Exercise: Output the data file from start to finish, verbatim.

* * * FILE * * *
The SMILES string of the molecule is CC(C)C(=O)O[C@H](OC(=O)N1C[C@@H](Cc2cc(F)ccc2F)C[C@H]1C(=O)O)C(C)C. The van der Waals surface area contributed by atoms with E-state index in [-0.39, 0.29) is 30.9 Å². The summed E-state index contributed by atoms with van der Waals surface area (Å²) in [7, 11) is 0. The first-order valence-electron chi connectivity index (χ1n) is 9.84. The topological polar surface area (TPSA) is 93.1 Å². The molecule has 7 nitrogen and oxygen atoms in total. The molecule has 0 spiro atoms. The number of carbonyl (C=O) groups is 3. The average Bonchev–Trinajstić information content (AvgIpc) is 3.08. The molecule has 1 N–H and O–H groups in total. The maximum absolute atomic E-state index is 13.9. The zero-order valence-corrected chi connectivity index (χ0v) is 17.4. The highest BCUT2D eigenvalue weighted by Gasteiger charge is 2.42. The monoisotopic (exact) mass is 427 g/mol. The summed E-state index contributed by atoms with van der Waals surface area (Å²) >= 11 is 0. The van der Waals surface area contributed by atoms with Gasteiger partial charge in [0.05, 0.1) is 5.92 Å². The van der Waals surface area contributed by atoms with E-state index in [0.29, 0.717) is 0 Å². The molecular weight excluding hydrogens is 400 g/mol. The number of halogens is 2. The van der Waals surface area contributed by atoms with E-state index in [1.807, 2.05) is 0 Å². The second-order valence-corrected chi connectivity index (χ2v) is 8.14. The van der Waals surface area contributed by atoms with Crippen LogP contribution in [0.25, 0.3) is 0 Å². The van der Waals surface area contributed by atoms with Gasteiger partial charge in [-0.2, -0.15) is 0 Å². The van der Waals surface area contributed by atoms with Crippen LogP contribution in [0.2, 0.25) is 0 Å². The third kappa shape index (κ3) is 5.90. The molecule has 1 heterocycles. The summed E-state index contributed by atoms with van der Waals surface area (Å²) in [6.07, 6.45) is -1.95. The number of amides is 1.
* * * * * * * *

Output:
The SMILES string of the molecule is CC(C)C(=O)O[C@H](OC(=O)N1C[C@@H](Cc2cc(F)ccc2F)C[C@H]1C(=O)O)C(C)C. The van der Waals surface area contributed by atoms with E-state index in [-0.39, 0.29) is 30.9 Å². The summed E-state index contributed by atoms with van der Waals surface area (Å²) in [7, 11) is 0. The first-order valence-electron chi connectivity index (χ1n) is 9.84. The topological polar surface area (TPSA) is 93.1 Å². The molecule has 7 nitrogen and oxygen atoms in total. The molecule has 0 spiro atoms. The number of carbonyl (C=O) groups is 3. The average Bonchev–Trinajstić information content (AvgIpc) is 3.08. The molecule has 1 N–H and O–H groups in total. The maximum absolute atomic E-state index is 13.9. The zero-order valence-corrected chi connectivity index (χ0v) is 17.4. The highest BCUT2D eigenvalue weighted by Gasteiger charge is 2.42. The monoisotopic (exact) mass is 427 g/mol. The summed E-state index contributed by atoms with van der Waals surface area (Å²) >= 11 is 0. The van der Waals surface area contributed by atoms with Gasteiger partial charge in [0.05, 0.1) is 5.92 Å². The van der Waals surface area contributed by atoms with E-state index in [0.29, 0.717) is 0 Å². The molecular weight excluding hydrogens is 400 g/mol. The number of halogens is 2. The van der Waals surface area contributed by atoms with E-state index in [1.807, 2.05) is 0 Å². The second-order valence-corrected chi connectivity index (χ2v) is 8.14. The van der Waals surface area contributed by atoms with Crippen LogP contribution in [0.25, 0.3) is 0 Å². The van der Waals surface area contributed by atoms with Gasteiger partial charge in [-0.2, -0.15) is 0 Å². The van der Waals surface area contributed by atoms with Crippen LogP contribution in [0.2, 0.25) is 0 Å². The third kappa shape index (κ3) is 5.90. The molecule has 1 heterocycles. The summed E-state index contributed by atoms with van der Waals surface area (Å²) in [6.07, 6.45) is -1.95. The number of amides is 1.